2015-06-03 05:57:16

Barry

I suggest you use conditional formatting for this task. If I assume your table starts from row 2 with headers in row 1, and that you timestamp is in column F.

The following will highlight every row where the timestamp is older than 1 week ago.

1. select the whole of the table except row 1 starting from cell B2,

2. open the conditional formatting dialogue box (Format-> Conditional Formatting...)

3. in the drop down list select "Formula Is"

4. in the condition box enter the required condition ensuring that there is a "$" in front of the column "F" e.g. =Now()-7>$F2

5. choose your required formatting, and click OK.

2015-06-02 09:29:25

Ryan

2014-01-17 07:23:05

Michael (Micky) Avidan

If you care about displaying the result in Hour format - omit the 24 multiplication and custom format, the result cell, as [h]:mm

http://jpg.co.il/download/52d9200595b52.png

Michael (Micky) Avidan

“Microsoft® Answers" - Wiki author & Forums Moderator

“Microsoft®” MVP – Excel (2009-2014)

ISRAEL

2014-01-17 07:17:29

Michael (Micky) Avidan

The, suggested "Array Formula", in the attached picture, will return the time interval (in decimal hours), between two given dates, EXCLUDING Saturdays+Sundays.

http://jpg.co.il/download/52d91f263dbdd.png

As for the holidays - you will have to build a list of them (can be Exported from "Outlook") and deduct, from the formula, the count of them (between the two given dates).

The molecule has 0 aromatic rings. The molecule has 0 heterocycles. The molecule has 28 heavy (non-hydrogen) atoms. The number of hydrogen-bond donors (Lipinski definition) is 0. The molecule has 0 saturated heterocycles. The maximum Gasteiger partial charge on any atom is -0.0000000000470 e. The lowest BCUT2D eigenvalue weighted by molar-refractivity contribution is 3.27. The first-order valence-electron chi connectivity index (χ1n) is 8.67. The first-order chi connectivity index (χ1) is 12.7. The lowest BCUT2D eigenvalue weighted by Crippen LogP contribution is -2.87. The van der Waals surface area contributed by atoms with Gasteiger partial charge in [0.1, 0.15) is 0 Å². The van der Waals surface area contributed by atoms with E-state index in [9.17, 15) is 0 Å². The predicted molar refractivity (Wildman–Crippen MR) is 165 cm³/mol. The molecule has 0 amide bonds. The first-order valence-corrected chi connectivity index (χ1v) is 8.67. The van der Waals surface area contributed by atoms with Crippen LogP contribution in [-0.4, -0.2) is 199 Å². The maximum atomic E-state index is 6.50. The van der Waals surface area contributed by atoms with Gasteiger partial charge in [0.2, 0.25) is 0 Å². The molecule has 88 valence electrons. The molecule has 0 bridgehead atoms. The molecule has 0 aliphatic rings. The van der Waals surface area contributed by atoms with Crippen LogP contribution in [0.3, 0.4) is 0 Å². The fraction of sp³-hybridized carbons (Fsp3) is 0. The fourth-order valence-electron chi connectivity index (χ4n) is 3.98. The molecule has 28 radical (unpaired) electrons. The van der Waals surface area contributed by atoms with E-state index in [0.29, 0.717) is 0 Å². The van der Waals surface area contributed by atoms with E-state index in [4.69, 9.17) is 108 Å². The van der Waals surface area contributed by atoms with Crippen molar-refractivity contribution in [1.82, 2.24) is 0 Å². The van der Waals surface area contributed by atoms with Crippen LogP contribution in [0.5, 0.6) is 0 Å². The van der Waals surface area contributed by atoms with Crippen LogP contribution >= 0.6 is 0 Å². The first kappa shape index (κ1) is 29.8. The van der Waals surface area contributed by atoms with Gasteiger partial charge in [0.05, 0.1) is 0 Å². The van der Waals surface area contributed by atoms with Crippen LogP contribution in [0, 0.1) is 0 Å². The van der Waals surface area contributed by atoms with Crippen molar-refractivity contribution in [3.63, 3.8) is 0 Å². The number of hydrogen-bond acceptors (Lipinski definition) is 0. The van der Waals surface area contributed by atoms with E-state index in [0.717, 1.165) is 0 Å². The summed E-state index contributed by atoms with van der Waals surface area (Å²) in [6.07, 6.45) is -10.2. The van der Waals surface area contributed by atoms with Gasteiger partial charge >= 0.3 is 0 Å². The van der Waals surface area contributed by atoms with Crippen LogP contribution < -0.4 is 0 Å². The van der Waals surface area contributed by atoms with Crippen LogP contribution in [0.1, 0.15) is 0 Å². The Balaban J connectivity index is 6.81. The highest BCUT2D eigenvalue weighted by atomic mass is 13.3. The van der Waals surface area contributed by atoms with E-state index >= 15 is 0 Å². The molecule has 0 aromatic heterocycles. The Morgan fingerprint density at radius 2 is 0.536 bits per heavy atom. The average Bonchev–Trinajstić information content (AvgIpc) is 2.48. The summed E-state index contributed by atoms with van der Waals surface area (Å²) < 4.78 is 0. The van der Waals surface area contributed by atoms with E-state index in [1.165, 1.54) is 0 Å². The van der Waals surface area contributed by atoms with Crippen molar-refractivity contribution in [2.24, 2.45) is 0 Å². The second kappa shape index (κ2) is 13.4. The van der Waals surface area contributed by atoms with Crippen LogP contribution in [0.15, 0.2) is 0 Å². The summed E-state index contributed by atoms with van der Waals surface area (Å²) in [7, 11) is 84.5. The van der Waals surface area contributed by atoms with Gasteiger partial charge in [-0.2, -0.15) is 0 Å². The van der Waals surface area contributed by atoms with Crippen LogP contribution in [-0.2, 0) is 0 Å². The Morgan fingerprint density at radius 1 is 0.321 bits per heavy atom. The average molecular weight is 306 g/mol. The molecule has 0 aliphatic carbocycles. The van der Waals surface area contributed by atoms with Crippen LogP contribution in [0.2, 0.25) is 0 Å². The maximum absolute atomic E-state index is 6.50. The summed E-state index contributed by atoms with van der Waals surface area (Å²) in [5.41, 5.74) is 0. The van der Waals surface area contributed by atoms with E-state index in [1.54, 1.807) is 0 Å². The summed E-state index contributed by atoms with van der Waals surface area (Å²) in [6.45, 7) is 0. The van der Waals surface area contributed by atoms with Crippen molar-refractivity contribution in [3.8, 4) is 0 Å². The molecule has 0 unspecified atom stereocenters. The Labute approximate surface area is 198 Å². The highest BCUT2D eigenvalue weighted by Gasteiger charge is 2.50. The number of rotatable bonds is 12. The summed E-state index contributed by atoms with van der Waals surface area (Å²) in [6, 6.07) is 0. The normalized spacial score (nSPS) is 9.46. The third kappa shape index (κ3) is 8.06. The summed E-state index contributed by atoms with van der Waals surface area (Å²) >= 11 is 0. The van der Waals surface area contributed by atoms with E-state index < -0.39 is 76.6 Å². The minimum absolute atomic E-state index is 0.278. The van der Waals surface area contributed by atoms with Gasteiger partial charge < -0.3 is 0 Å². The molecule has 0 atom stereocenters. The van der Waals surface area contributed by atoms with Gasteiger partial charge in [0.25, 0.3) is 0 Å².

Michael (Micky) Avidan

“Microsoft® Answers" - Wiki author & Forums Moderator

“Microsoft®” MVP – Excel (2009-2014)

ISRAEL

2014-01-17 06:36:31

Michael (Micky) Avidan

In BOTH(!) cases, when: A2<B2 or A2>B2 the following formula will return the correct time gap:

=B2-A2+(B2<=A2)

Michael (Micky) Avidan

“Microsoft® Answers" - Wiki author & Forums Moderator

“Microsoft®” MVP – Excel (2009-2014)

ISRAEL

2014-01-16 11:26:06

Gill

Any help will be appreciated.

Gill

2013-06-13 15:29:10

Keri

HELP!

2012-08-16 12:46:53

brandon pitre

All cells are formatted properly.

Got a version of Excel that uses the
menu interface (Excel 97, Excel 2000, Excel 2002, or Excel 2003)?
**This site is for you!** If you
use a later version of Excel, visit
our *ExcelTips* site focusing on the ribbon interface.

**FREE SERVICE:** Get tips like this every week in *ExcelTips,* a free productivity newsletter. Enter your address and click "Subscribe."

Copyright © 2018 Sharon Parq Associates, Inc.

## Comments